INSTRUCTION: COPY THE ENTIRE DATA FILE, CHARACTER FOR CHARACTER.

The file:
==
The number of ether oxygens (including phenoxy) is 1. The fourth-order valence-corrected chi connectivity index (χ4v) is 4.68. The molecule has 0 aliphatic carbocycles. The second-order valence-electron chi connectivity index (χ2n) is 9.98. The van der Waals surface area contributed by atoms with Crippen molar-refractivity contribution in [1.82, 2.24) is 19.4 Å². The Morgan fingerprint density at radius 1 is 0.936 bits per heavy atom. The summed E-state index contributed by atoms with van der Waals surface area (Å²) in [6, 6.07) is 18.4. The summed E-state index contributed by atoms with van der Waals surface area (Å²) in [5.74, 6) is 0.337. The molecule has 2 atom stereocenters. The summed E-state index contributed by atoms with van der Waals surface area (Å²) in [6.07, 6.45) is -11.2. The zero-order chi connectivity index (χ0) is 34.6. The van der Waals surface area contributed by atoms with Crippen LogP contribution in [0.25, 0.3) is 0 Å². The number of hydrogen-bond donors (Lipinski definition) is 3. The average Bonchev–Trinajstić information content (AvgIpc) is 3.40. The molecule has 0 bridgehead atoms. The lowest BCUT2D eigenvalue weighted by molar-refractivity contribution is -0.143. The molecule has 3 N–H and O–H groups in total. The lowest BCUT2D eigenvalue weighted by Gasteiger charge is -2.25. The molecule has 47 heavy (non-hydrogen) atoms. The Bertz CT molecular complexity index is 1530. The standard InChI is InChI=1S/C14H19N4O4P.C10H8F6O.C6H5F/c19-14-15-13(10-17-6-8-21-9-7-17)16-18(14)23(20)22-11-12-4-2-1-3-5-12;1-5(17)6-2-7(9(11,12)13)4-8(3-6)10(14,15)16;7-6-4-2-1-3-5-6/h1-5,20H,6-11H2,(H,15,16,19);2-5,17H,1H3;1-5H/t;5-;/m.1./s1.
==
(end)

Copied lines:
The number of ether oxygens (including phenoxy) is 1. The fourth-order valence-corrected chi connectivity index (χ4v) is 4.68. The molecule has 0 aliphatic carbocycles. The second-order valence-electron chi connectivity index (χ2n) is 9.98. The van der Waals surface area contributed by atoms with Crippen molar-refractivity contribution in [1.82, 2.24) is 19.4 Å². The Morgan fingerprint density at radius 1 is 0.936 bits per heavy atom. The summed E-state index contributed by atoms with van der Waals surface area (Å²) in [6, 6.07) is 18.4. The summed E-state index contributed by atoms with van der Waals surface area (Å²) in [5.74, 6) is 0.337. The molecule has 2 atom stereocenters. The summed E-state index contributed by atoms with van der Waals surface area (Å²) in [6.07, 6.45) is -11.2. The zero-order chi connectivity index (χ0) is 34.6. The van der Waals surface area contributed by atoms with Crippen LogP contribution in [0.25, 0.3) is 0 Å². The number of hydrogen-bond donors (Lipinski definition) is 3. The average Bonchev–Trinajstić information content (AvgIpc) is 3.40. The molecule has 0 bridgehead atoms. The lowest BCUT2D eigenvalue weighted by molar-refractivity contribution is -0.143. The molecule has 3 N–H and O–H groups in total. The lowest BCUT2D eigenvalue weighted by Gasteiger charge is -2.25. The molecule has 47 heavy (non-hydrogen) atoms. The Bertz CT molecular complexity index is 1530. The standard InChI is InChI=1S/C14H19N4O4P.C10H8F6O.C6H5F/c19-14-15-13(10-17-6-8-21-9-7-17)16-18(14)23(20)22-11-12-4-2-1-3-5-12;1-5(17)6-2-7(9(11,12)13)4-8(3-6)10(14,15)16;7-6-4-2-1-3-5-6/h1-5,20H,6-11H2,(H,15,16,19);2-5,17H,1H3;1-5H/t;5-;/m.1./s1.